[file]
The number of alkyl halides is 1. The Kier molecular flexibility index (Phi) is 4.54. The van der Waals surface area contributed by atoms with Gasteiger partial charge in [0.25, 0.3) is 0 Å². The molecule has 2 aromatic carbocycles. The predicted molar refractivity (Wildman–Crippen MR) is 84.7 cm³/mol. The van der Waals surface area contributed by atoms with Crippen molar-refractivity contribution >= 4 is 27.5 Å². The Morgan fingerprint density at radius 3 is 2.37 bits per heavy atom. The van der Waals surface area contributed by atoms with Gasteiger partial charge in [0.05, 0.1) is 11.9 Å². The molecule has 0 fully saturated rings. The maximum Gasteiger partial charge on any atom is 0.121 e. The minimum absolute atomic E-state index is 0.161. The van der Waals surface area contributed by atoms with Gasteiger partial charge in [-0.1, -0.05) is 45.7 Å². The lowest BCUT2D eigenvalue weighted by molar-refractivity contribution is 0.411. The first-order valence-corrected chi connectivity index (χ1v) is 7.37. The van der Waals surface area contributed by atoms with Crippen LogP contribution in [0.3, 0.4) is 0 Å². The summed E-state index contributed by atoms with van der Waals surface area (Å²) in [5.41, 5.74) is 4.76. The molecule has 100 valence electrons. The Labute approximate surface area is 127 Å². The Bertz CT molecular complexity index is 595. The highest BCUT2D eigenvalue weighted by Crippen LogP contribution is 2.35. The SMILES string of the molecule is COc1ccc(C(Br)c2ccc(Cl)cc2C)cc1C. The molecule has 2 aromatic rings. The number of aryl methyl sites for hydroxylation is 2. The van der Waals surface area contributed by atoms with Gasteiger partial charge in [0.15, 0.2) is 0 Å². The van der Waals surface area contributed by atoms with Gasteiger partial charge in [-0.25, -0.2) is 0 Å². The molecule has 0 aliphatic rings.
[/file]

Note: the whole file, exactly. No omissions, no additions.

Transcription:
The number of alkyl halides is 1. The Kier molecular flexibility index (Phi) is 4.54. The van der Waals surface area contributed by atoms with Gasteiger partial charge in [0.25, 0.3) is 0 Å². The molecule has 2 aromatic carbocycles. The predicted molar refractivity (Wildman–Crippen MR) is 84.7 cm³/mol. The van der Waals surface area contributed by atoms with Crippen molar-refractivity contribution >= 4 is 27.5 Å². The Morgan fingerprint density at radius 3 is 2.37 bits per heavy atom. The van der Waals surface area contributed by atoms with Gasteiger partial charge in [0.05, 0.1) is 11.9 Å². The molecule has 0 fully saturated rings. The maximum Gasteiger partial charge on any atom is 0.121 e. The minimum absolute atomic E-state index is 0.161. The van der Waals surface area contributed by atoms with Gasteiger partial charge in [-0.1, -0.05) is 45.7 Å². The lowest BCUT2D eigenvalue weighted by molar-refractivity contribution is 0.411. The first-order valence-corrected chi connectivity index (χ1v) is 7.37. The van der Waals surface area contributed by atoms with Crippen LogP contribution in [0.3, 0.4) is 0 Å². The summed E-state index contributed by atoms with van der Waals surface area (Å²) in [5.41, 5.74) is 4.76. The molecule has 100 valence electrons. The Labute approximate surface area is 127 Å². The Bertz CT molecular complexity index is 595. The highest BCUT2D eigenvalue weighted by Crippen LogP contribution is 2.35. The SMILES string of the molecule is COc1ccc(C(Br)c2ccc(Cl)cc2C)cc1C. The molecule has 2 aromatic rings. The number of aryl methyl sites for hydroxylation is 2. The van der Waals surface area contributed by atoms with Gasteiger partial charge in [0.15, 0.2) is 0 Å². The van der Waals surface area contributed by atoms with Gasteiger partial charge in [-0.25, -0.2) is 0 Å². The molecule has 0 aliphatic rings.